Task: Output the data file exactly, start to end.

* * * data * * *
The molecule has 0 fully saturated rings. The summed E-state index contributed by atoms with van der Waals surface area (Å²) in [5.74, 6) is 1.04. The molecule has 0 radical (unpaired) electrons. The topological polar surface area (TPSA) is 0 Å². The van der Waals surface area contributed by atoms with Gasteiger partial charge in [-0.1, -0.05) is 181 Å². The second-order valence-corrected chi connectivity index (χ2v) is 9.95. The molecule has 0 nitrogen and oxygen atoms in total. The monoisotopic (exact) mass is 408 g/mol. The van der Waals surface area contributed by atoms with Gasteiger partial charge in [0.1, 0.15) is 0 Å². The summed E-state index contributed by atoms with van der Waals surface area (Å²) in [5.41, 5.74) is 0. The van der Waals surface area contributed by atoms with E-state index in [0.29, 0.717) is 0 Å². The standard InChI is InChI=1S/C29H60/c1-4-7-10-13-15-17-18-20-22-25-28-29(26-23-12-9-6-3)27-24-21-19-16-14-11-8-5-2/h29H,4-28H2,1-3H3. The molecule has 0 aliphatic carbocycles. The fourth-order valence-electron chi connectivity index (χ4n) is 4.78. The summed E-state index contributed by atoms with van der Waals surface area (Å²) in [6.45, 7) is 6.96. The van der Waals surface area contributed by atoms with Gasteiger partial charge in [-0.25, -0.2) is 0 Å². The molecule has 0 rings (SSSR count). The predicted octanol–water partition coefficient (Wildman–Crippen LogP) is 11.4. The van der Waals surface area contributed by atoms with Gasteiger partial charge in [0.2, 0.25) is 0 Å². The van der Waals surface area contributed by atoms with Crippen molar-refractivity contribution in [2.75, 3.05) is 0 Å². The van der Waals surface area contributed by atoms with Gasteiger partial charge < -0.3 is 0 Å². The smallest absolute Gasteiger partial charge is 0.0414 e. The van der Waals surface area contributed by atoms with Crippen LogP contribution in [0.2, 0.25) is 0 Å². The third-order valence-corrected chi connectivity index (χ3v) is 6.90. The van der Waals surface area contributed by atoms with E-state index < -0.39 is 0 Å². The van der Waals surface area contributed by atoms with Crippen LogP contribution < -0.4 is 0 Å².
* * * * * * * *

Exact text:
The molecule has 0 fully saturated rings. The summed E-state index contributed by atoms with van der Waals surface area (Å²) in [5.74, 6) is 1.04. The molecule has 0 radical (unpaired) electrons. The topological polar surface area (TPSA) is 0 Å². The van der Waals surface area contributed by atoms with Gasteiger partial charge in [-0.1, -0.05) is 181 Å². The second-order valence-corrected chi connectivity index (χ2v) is 9.95. The molecule has 0 nitrogen and oxygen atoms in total. The monoisotopic (exact) mass is 408 g/mol. The van der Waals surface area contributed by atoms with Gasteiger partial charge in [0.1, 0.15) is 0 Å². The summed E-state index contributed by atoms with van der Waals surface area (Å²) in [5.41, 5.74) is 0. The van der Waals surface area contributed by atoms with E-state index in [0.29, 0.717) is 0 Å². The standard InChI is InChI=1S/C29H60/c1-4-7-10-13-15-17-18-20-22-25-28-29(26-23-12-9-6-3)27-24-21-19-16-14-11-8-5-2/h29H,4-28H2,1-3H3. The molecule has 0 aliphatic carbocycles. The fourth-order valence-electron chi connectivity index (χ4n) is 4.78. The summed E-state index contributed by atoms with van der Waals surface area (Å²) in [6.45, 7) is 6.96. The van der Waals surface area contributed by atoms with Gasteiger partial charge in [-0.25, -0.2) is 0 Å². The molecule has 0 rings (SSSR count). The predicted octanol–water partition coefficient (Wildman–Crippen LogP) is 11.4. The van der Waals surface area contributed by atoms with Gasteiger partial charge in [0.2, 0.25) is 0 Å². The van der Waals surface area contributed by atoms with Crippen molar-refractivity contribution in [2.75, 3.05) is 0 Å². The van der Waals surface area contributed by atoms with Gasteiger partial charge < -0.3 is 0 Å². The smallest absolute Gasteiger partial charge is 0.0414 e. The van der Waals surface area contributed by atoms with Crippen LogP contribution in [0.2, 0.25) is 0 Å². The third-order valence-corrected chi connectivity index (χ3v) is 6.90. The van der Waals surface area contributed by atoms with E-state index < -0.39 is 0 Å². The van der Waals surface area contributed by atoms with Crippen LogP contribution < -0.4 is 0 Å².